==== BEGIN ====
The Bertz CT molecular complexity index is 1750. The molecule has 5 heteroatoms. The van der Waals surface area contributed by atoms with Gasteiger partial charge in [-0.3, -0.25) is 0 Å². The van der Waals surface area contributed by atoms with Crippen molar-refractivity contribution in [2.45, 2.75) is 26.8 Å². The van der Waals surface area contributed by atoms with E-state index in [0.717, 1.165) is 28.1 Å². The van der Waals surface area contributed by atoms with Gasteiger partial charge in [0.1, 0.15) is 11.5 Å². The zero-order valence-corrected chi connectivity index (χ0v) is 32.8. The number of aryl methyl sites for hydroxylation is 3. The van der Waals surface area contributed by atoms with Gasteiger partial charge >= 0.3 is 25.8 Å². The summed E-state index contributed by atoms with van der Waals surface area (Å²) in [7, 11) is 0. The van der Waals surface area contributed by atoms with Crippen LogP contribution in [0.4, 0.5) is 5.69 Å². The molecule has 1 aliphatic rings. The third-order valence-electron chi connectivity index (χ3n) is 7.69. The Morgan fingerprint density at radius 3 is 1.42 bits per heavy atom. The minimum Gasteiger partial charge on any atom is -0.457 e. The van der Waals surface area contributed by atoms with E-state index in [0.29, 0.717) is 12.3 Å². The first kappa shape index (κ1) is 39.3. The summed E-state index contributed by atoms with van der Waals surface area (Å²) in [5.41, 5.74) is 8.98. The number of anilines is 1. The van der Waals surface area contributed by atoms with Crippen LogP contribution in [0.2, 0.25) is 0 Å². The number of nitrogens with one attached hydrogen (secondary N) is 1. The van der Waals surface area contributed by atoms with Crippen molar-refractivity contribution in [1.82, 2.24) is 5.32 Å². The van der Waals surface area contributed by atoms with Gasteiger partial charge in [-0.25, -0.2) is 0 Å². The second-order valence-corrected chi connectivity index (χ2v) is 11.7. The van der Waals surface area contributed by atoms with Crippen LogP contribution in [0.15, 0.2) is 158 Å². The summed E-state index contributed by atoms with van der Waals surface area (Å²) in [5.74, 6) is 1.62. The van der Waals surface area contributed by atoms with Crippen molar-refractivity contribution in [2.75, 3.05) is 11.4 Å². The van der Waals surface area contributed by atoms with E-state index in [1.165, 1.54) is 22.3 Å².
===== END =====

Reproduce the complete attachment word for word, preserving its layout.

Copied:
The Bertz CT molecular complexity index is 1750. The molecule has 5 heteroatoms. The van der Waals surface area contributed by atoms with Gasteiger partial charge in [-0.3, -0.25) is 0 Å². The van der Waals surface area contributed by atoms with Crippen molar-refractivity contribution in [2.45, 2.75) is 26.8 Å². The van der Waals surface area contributed by atoms with E-state index in [0.717, 1.165) is 28.1 Å². The van der Waals surface area contributed by atoms with Gasteiger partial charge in [0.1, 0.15) is 11.5 Å². The zero-order valence-corrected chi connectivity index (χ0v) is 32.8. The number of aryl methyl sites for hydroxylation is 3. The van der Waals surface area contributed by atoms with Gasteiger partial charge >= 0.3 is 25.8 Å². The summed E-state index contributed by atoms with van der Waals surface area (Å²) in [7, 11) is 0. The van der Waals surface area contributed by atoms with Crippen LogP contribution in [0.4, 0.5) is 5.69 Å². The molecule has 1 aliphatic rings. The third-order valence-electron chi connectivity index (χ3n) is 7.69. The Morgan fingerprint density at radius 3 is 1.42 bits per heavy atom. The minimum Gasteiger partial charge on any atom is -0.457 e. The van der Waals surface area contributed by atoms with E-state index in [0.29, 0.717) is 12.3 Å². The first kappa shape index (κ1) is 39.3. The summed E-state index contributed by atoms with van der Waals surface area (Å²) in [5.41, 5.74) is 8.98. The number of anilines is 1. The van der Waals surface area contributed by atoms with Crippen LogP contribution in [0.2, 0.25) is 0 Å². The number of nitrogens with one attached hydrogen (secondary N) is 1. The van der Waals surface area contributed by atoms with Crippen molar-refractivity contribution in [1.82, 2.24) is 5.32 Å². The van der Waals surface area contributed by atoms with Gasteiger partial charge in [-0.25, -0.2) is 0 Å². The second-order valence-corrected chi connectivity index (χ2v) is 11.7. The van der Waals surface area contributed by atoms with Crippen LogP contribution in [0.15, 0.2) is 158 Å². The summed E-state index contributed by atoms with van der Waals surface area (Å²) in [5.74, 6) is 1.62. The van der Waals surface area contributed by atoms with Crippen molar-refractivity contribution in [2.75, 3.05) is 11.4 Å². The van der Waals surface area contributed by atoms with E-state index in [1.165, 1.54) is 22.3 Å².